The picture of the approximately 9,000-year-old stone tools in your Jan. 5 article may have reminded some of Fred and Wilma Flintstone and Dino poking his head through the car top to watch the movie at the local drive-in theater.
It reminded me of the rich cultural history of the Sinaikst (Arrow Lakes Band of Indians) who would have made those tools. However, they were not identified in the article. The Sinaikst people existed not in a primitive state but were on the cutting edge of providing for their families and tribal band in the Republic area, where the tools were found.
The Sinaikst people met their needs by taking advantage of local resources on their daily path of survival. They saw the ancient moon and stars much like we experience them today and elders used the best methods available to them to educate their children, grandchildren and generations to come. They were not separate from nature but great stewards of what was available.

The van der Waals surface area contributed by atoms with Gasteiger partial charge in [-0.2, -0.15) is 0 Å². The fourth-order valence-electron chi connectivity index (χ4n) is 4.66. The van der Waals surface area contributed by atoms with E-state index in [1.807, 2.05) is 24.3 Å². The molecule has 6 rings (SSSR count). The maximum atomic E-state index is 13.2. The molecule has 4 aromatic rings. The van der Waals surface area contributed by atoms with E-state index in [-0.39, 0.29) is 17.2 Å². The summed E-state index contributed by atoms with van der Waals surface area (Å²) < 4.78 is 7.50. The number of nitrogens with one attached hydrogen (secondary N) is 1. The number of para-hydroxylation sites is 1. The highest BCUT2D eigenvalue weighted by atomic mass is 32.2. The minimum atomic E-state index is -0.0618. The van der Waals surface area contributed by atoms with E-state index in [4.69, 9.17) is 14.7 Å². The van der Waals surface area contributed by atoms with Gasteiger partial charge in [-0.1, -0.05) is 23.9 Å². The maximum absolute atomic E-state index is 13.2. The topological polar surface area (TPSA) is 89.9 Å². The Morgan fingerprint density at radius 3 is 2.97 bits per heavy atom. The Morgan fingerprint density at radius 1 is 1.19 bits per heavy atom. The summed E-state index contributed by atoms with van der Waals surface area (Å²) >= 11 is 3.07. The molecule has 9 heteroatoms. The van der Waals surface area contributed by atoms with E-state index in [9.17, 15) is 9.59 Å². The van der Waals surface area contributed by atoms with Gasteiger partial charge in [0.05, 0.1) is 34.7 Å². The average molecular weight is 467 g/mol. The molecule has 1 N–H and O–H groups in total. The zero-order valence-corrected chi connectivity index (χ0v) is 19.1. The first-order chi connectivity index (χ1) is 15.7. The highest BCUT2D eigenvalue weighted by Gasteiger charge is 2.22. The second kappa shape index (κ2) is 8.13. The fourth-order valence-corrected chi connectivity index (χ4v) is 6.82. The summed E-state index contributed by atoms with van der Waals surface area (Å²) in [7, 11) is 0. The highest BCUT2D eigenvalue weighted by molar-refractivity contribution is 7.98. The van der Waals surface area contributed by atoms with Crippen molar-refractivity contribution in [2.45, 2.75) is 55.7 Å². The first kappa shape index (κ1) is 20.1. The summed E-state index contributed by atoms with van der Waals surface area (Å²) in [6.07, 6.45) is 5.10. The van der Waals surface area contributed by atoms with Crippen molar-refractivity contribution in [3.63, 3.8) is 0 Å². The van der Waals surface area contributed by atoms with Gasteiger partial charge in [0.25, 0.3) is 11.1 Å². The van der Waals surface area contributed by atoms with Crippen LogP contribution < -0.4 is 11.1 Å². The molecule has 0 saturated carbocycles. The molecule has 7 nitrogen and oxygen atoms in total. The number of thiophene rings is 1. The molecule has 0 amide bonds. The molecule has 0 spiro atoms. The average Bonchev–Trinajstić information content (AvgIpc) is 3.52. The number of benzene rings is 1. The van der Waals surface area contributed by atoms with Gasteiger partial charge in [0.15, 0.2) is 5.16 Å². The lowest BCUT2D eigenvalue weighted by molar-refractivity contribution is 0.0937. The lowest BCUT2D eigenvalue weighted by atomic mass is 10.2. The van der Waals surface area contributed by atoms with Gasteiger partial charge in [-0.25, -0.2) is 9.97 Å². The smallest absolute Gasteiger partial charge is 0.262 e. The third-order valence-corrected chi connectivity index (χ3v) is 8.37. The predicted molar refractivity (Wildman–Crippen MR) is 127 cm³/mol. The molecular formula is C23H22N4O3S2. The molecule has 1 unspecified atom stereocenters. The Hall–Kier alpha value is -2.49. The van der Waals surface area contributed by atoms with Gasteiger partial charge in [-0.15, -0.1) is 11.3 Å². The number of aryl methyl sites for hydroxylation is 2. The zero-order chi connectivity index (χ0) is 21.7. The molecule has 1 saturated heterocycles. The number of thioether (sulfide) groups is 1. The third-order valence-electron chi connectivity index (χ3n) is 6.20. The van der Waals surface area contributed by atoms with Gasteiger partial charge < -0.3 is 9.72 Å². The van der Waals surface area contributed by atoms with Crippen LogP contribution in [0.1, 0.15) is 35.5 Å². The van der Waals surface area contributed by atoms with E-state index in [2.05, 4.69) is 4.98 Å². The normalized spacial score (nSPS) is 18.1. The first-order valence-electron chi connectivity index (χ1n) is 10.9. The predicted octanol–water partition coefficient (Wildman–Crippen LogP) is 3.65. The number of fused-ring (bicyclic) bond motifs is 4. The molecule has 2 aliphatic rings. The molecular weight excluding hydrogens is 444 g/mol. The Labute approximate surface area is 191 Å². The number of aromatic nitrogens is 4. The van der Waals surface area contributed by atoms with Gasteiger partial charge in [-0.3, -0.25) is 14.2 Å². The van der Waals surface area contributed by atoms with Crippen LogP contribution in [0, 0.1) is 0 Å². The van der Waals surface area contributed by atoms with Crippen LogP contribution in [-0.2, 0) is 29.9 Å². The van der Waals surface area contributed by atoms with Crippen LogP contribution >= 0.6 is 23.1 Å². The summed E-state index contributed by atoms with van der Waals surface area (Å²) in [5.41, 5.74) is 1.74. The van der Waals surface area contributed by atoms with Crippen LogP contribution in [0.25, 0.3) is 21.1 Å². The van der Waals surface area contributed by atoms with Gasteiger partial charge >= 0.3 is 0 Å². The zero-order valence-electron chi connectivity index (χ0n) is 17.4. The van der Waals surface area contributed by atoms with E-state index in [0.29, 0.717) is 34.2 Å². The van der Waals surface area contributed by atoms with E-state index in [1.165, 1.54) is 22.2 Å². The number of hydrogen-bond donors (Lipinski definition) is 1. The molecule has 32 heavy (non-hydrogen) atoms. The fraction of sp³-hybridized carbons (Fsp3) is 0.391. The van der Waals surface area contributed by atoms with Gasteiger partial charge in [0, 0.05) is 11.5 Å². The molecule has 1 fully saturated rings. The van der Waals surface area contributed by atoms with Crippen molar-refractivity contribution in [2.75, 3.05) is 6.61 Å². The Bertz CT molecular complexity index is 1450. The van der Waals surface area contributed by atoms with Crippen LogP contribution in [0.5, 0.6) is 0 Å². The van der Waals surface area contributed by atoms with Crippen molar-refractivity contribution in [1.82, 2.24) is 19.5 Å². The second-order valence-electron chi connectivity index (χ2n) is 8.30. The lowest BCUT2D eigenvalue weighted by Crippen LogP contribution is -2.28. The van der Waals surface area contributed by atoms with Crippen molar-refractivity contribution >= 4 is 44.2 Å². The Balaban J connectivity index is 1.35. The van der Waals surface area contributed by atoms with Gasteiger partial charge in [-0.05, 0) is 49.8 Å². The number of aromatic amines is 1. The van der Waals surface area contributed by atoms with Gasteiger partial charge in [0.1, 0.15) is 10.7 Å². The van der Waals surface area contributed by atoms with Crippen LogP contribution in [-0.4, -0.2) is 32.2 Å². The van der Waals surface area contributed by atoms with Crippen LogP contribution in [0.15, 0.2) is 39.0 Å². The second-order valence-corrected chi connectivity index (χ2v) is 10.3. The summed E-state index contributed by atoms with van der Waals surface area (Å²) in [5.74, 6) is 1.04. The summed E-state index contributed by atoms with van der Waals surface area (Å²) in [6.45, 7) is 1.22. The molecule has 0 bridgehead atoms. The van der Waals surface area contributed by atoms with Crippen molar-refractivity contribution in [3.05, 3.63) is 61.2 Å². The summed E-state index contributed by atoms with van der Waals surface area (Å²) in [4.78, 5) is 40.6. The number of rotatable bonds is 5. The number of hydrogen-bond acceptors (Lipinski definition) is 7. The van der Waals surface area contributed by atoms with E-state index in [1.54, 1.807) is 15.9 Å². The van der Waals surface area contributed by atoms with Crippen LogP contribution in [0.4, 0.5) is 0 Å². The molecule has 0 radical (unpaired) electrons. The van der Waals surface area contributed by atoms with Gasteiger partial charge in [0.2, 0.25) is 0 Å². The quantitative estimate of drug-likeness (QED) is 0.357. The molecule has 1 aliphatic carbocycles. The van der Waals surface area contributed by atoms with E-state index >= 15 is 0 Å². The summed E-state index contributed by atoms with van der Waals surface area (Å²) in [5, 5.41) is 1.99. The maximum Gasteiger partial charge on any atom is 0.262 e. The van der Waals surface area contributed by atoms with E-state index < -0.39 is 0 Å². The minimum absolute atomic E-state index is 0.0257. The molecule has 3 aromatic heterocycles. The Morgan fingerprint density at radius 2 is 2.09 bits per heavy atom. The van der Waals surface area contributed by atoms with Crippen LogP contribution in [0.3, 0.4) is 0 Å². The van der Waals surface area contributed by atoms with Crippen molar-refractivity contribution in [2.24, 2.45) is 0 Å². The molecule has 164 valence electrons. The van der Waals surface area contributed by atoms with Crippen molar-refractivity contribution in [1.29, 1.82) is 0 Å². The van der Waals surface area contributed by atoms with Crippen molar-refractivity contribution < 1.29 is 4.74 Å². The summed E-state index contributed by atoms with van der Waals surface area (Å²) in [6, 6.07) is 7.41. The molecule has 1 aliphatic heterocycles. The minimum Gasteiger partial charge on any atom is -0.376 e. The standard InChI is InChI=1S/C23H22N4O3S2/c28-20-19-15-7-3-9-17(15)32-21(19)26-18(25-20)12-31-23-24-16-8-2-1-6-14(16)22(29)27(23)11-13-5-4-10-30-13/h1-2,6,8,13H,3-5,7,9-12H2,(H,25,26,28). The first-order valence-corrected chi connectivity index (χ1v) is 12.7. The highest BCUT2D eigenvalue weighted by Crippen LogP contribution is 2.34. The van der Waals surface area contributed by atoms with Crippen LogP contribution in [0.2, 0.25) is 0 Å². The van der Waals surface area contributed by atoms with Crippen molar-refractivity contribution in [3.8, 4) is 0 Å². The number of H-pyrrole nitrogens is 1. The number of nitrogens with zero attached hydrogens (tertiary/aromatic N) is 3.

We appreciate the efforts of Steve Kramer, the Colville National Forest’s archaeologist, and his efforts to humanize Sinaikst/Stone Age history in our area, by encouraging the help of local volunteers.
James Gordon Perkins